A Perfect Kitchen Faucet

The summer project schedule is in full swing.  We’re in the process of commissioning the big ones requiring wood and fabric work beyond our time and skill, and there are also a bunch of little ones that we are equally excited about.  

One of the little ones that we are unduly excited about is the new galley faucet I put in yesterday.  It may seem mundane, but it is a huge improvement and we can’t believe we didn’t do it before.  

The old one was a standard household “pull-out spray” faucet.  We had several complaints about it, all of which center on water and energy conservation.  First, the faucet was a “single lever” type.  It probably doesn’t bear explanation, but the lever is raised and lowered to control flow, and articulated left and right to control temperature.  It was a challenge for us to keep the lever pointed all the way over to the cold side to avoid unnecessarily mixing in our hot water.  It was also natural to simply flip the lever up to full height to turn on the water, especially for the kids, who often wash their hands in the kitchen sink.  You really had to consciously think about using less water, and as a result the faucet was often on full flow unnecessarily.  

The primary purpose of the galley sink is washing dishes and this is where most of the water goes.  No matter how careful she was, Tanya was constantly using too much water or hot water.  The reason is because it was a three-handed job:  one to hold the article being washed, one to hold the spray handle, and one to turn the water on and off.  The result is that the water wasn’t turned off as often or as quickly as it should have been, and then it was turned back on with too much force or the wrong temperature.  

In a house these problems probably wouldn’t be noticeable, but every gallon counts on a boat, even one as lavish with power and water as ours.  So we started looking for a new faucet with three basic requirements: separate hot & cold valves, a way to regulate the flow unrelated to turning it on or off, and a pause button on the handle.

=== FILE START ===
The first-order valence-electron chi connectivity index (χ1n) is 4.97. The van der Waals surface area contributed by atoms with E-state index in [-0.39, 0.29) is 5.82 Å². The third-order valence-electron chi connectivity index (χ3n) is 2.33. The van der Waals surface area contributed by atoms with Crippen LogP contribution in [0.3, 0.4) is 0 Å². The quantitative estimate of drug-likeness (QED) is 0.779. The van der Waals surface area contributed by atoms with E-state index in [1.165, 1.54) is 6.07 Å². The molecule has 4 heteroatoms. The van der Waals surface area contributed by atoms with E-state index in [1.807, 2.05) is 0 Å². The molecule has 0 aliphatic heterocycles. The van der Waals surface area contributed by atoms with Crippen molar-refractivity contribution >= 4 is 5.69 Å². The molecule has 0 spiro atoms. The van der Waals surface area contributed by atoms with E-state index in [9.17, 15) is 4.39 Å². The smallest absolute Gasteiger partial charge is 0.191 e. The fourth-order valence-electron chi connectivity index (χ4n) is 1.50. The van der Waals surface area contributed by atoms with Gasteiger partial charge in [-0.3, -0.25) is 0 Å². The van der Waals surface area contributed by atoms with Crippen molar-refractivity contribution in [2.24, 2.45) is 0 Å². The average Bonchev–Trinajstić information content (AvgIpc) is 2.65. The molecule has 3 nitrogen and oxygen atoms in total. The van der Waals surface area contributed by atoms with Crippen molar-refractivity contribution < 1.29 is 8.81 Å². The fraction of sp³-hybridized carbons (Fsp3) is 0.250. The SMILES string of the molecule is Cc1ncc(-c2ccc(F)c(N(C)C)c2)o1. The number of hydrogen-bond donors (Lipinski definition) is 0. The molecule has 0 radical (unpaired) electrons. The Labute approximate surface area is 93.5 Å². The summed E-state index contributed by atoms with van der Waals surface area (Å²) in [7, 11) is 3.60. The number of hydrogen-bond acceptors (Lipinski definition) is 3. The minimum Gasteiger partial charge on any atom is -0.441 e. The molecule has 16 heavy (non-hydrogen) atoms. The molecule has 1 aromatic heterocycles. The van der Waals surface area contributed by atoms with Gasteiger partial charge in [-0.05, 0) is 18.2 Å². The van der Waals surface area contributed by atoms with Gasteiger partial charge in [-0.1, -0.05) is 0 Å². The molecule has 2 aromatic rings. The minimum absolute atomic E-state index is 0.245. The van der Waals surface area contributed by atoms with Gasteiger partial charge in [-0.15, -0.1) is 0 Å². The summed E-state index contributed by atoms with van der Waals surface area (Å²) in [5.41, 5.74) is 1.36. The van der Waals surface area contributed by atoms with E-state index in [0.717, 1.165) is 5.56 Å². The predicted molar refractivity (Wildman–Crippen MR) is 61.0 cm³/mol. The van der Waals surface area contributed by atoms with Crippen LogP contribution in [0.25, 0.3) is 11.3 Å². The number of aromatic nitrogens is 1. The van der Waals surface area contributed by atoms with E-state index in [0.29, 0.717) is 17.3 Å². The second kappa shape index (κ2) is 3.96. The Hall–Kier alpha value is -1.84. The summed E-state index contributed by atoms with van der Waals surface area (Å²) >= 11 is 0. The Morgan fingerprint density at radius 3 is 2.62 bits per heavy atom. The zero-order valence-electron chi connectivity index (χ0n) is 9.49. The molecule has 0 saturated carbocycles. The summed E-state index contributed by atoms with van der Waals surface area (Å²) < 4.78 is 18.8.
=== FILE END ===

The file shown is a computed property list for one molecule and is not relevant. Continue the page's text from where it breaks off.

You can go to Lowe’s or Home Depot and see a whole wall of faucets.  Our old one is there.  If you remove the cosmetic factors, there are very few differences between them.  That alone says something about all of us as consumers.  Of the features that we had determined were essential to water and energy conservation on our boat, the only one offered by this wall of faucets displayed to millions and millions of homeowners was the separate hot & cold valves.  And most probably view that as a cosmetic choice.  I think that says something else.

We did find a new faucet that satisfied our requirements.  It was in our bathroom.  It is made by ShurFlo, a company that markets products for marine and RV use.  They make many faucets, but only one that has the crucial pause button.  They call it a “trickle valve”, but it can be used to effectively stop the flow (not entirely, hence the “trickle” name) with one hand while using the spray handle.  It can also be partially engaged to restrict the flow, and the setting persists between uses.  Perfect for kids and hand washing.  We bought this great faucet (model #135-0204-CW) by accident.  It happens to be their least stupid-looking.  

One quirky thing about it is that the knobs aren't quite intuitive.  In our opinion the knobs turn the wrong direction or the hot is on the wrong side, depending on what direction the faucet body faces.  So we face the faucet the way we want the knobs to turn and swap the little red and blue markers to put hot on the side we want.

We’re expecting this new faucet to yield big benefits on our next cruise.  Less water use means less time running the water maker (and less noise), means more net power from the solar panels, means less generator run-time (and less noise), means more time between trips to the fuel dock.  Conserving the hot water is important if we’ll be reducing generator run-time since that is how we heat it.